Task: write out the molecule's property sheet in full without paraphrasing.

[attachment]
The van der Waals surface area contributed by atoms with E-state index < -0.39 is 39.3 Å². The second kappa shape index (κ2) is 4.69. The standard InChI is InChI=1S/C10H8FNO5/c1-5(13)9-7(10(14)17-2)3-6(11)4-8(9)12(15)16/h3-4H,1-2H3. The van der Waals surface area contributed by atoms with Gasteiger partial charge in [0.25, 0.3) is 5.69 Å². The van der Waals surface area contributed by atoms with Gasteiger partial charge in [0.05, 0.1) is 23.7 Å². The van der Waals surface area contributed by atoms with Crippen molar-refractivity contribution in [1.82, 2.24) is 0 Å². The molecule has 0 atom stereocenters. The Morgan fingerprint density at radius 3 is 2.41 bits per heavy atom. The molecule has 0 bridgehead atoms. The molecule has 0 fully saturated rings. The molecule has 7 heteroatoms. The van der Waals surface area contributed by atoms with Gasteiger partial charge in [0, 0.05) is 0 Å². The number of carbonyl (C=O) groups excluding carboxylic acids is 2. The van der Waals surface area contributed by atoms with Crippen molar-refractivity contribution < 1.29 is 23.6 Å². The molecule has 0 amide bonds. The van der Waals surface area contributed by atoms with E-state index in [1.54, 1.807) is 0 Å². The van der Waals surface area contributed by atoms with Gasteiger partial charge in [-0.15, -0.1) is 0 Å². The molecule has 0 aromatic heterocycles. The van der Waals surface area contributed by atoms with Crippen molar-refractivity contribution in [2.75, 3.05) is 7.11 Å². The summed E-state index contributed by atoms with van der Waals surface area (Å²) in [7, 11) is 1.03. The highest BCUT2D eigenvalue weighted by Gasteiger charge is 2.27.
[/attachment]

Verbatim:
The van der Waals surface area contributed by atoms with E-state index < -0.39 is 39.3 Å². The second kappa shape index (κ2) is 4.69. The standard InChI is InChI=1S/C10H8FNO5/c1-5(13)9-7(10(14)17-2)3-6(11)4-8(9)12(15)16/h3-4H,1-2H3. The van der Waals surface area contributed by atoms with Gasteiger partial charge in [0.25, 0.3) is 5.69 Å². The van der Waals surface area contributed by atoms with Gasteiger partial charge in [0.05, 0.1) is 23.7 Å². The van der Waals surface area contributed by atoms with Crippen molar-refractivity contribution in [1.82, 2.24) is 0 Å². The molecule has 0 atom stereocenters. The Morgan fingerprint density at radius 3 is 2.41 bits per heavy atom. The molecule has 0 bridgehead atoms. The molecule has 0 fully saturated rings. The molecule has 7 heteroatoms. The van der Waals surface area contributed by atoms with Gasteiger partial charge in [0, 0.05) is 0 Å². The number of carbonyl (C=O) groups excluding carboxylic acids is 2. The van der Waals surface area contributed by atoms with Crippen molar-refractivity contribution < 1.29 is 23.6 Å². The molecule has 0 amide bonds. The van der Waals surface area contributed by atoms with E-state index in [1.54, 1.807) is 0 Å². The van der Waals surface area contributed by atoms with Gasteiger partial charge in [-0.15, -0.1) is 0 Å². The molecule has 0 aromatic heterocycles. The van der Waals surface area contributed by atoms with Crippen molar-refractivity contribution in [2.75, 3.05) is 7.11 Å². The summed E-state index contributed by atoms with van der Waals surface area (Å²) in [7, 11) is 1.03. The highest BCUT2D eigenvalue weighted by Gasteiger charge is 2.27.